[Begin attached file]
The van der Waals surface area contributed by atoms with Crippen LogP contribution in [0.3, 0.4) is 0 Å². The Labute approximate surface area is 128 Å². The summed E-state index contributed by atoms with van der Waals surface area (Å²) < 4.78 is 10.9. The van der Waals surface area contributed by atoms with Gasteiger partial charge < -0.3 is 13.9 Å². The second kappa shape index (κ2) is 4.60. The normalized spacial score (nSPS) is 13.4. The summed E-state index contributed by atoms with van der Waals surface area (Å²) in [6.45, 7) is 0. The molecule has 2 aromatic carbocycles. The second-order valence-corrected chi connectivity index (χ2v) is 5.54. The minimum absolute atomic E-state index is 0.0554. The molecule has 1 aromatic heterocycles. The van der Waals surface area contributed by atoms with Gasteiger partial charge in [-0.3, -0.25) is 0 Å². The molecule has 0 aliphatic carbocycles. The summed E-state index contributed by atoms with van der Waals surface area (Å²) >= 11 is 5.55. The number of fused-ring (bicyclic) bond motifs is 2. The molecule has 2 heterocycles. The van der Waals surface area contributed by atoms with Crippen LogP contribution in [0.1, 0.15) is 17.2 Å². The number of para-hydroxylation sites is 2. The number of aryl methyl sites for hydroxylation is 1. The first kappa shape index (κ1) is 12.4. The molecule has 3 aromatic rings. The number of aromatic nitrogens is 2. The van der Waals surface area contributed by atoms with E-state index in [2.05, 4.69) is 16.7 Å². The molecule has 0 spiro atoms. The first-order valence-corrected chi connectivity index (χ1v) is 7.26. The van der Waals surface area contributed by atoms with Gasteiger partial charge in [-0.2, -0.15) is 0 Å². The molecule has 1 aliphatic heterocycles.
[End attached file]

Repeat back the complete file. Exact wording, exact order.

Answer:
The van der Waals surface area contributed by atoms with Crippen LogP contribution in [0.3, 0.4) is 0 Å². The Labute approximate surface area is 128 Å². The summed E-state index contributed by atoms with van der Waals surface area (Å²) < 4.78 is 10.9. The van der Waals surface area contributed by atoms with Gasteiger partial charge < -0.3 is 13.9 Å². The second kappa shape index (κ2) is 4.60. The normalized spacial score (nSPS) is 13.4. The summed E-state index contributed by atoms with van der Waals surface area (Å²) in [6.45, 7) is 0. The molecule has 2 aromatic carbocycles. The second-order valence-corrected chi connectivity index (χ2v) is 5.54. The minimum absolute atomic E-state index is 0.0554. The molecule has 1 aromatic heterocycles. The van der Waals surface area contributed by atoms with Gasteiger partial charge in [-0.3, -0.25) is 0 Å². The molecule has 0 aliphatic carbocycles. The summed E-state index contributed by atoms with van der Waals surface area (Å²) >= 11 is 5.55. The number of fused-ring (bicyclic) bond motifs is 2. The molecule has 2 heterocycles. The van der Waals surface area contributed by atoms with Crippen LogP contribution in [0.1, 0.15) is 17.2 Å². The number of para-hydroxylation sites is 2. The number of aryl methyl sites for hydroxylation is 1. The first kappa shape index (κ1) is 12.4. The molecule has 3 aromatic rings. The number of aromatic nitrogens is 2. The van der Waals surface area contributed by atoms with E-state index in [2.05, 4.69) is 16.7 Å². The molecule has 0 spiro atoms. The first-order valence-corrected chi connectivity index (χ1v) is 7.26. The van der Waals surface area contributed by atoms with Gasteiger partial charge in [-0.2, -0.15) is 0 Å². The molecule has 1 aliphatic heterocycles.